Ausgabe 1, Ausgewählte Simulationsberechnungen zur Raketenabwehr
erschienen in der Publikation "Schriftenreihe des Amtes für Rüstung und Wehrtechnik"141 Seiten (412 KB) Schlagworte zu diesem Beitrag: Raketenabwehr, Simulation
The intent of this paper is to contribute to the ongoing MISSILE DEFENCE (MD) discussions by focusing on the technical aspects. The computer simulation model RAAB (an acronym for the German word RAketenABwehr) was developed by the Austrian Armed Forces and is the basis for the analyses. In comparison to two other simulation models, "GUI Missile Flyout” by G. FORDEN  and "Mod 5” by H. Ch. GILS , RAAB includes simple Proportional Navigation Guidance in its calculations of the Interceptor Missile’s trajectory. Furthermore, RAAB can compute an intercept simulation and a simple radar simulation simultaneously.
A basic verification of the model calculations performed in RAAB is provided via a comparison to the actual intercepts of the Chinese "Fengyun 1C” and the American "USA 193” satellites. Subsequently, a brief discussion of the planned "European Midcourse Radar” in the Czech Republic leads to deductions on its ability to detect or track theoretical Iranian missiles heading for Washington DC or Vienna and consequently the time frames for a possible intercept by a two stage GBI (Ground Based Interceptor) deployed in Poland.
The main part of the paper investigates various potential ICBM (InterContinental Ballistic Missile) intercept scenarios, based on three- and two-stage GBIs deployed either in Ft Greely, Vandenberg, or Poland. The theoretical offensive scenarios considered are Iran against Europe, Iran against USA, Russia against USA, Russia against Europe and some specific scenarios involving the Far East. One outcome of special interest to the European component of MD is the question of whether the planned US-Interceptors in Poland can catch a Russian ICBM targeting the US East Coast. According to RAAB’s simulation results it seems to be, based on the kinematics, a "boundary” case. Thus, it is not quite possible to intercept the Russian missiles from the intended site in Poland with its two stage GBIs.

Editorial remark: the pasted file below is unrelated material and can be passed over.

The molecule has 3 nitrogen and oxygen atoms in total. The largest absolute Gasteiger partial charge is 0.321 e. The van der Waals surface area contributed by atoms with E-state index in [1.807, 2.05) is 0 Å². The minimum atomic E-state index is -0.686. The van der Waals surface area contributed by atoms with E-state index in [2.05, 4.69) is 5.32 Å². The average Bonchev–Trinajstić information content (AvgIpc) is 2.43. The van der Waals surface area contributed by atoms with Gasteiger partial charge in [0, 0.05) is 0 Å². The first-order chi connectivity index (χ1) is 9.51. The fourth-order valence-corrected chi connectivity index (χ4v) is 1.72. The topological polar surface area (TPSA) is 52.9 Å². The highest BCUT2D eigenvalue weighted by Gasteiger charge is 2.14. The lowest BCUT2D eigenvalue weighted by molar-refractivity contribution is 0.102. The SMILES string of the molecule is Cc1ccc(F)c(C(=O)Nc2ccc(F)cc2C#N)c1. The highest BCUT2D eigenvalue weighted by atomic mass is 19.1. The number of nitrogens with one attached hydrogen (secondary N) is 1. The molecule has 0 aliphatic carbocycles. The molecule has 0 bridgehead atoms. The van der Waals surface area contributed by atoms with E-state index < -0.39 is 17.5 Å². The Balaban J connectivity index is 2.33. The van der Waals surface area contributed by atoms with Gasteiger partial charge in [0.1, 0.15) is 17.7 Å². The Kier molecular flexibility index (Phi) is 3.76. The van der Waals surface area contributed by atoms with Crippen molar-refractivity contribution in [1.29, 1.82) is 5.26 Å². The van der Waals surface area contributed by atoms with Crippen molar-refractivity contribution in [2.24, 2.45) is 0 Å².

Next, this paper elaborates on the possible debris impact from a successful Midcourse Intercept and alternatively a Boost Phase Intercept.
Another special calculation is performed, where on top of a two staged GBI the Kill Vehicle is substituted by a 400 kg "Advanced Hypersonic Weapon” projectile. It should be noted, that changing the payload in this way turns a defensive missile into an offensive system. The paper concludes with a short discussion on a possible Iranian-Israeli missile conflict. Some of these MD scenarios include the US radar in Negev.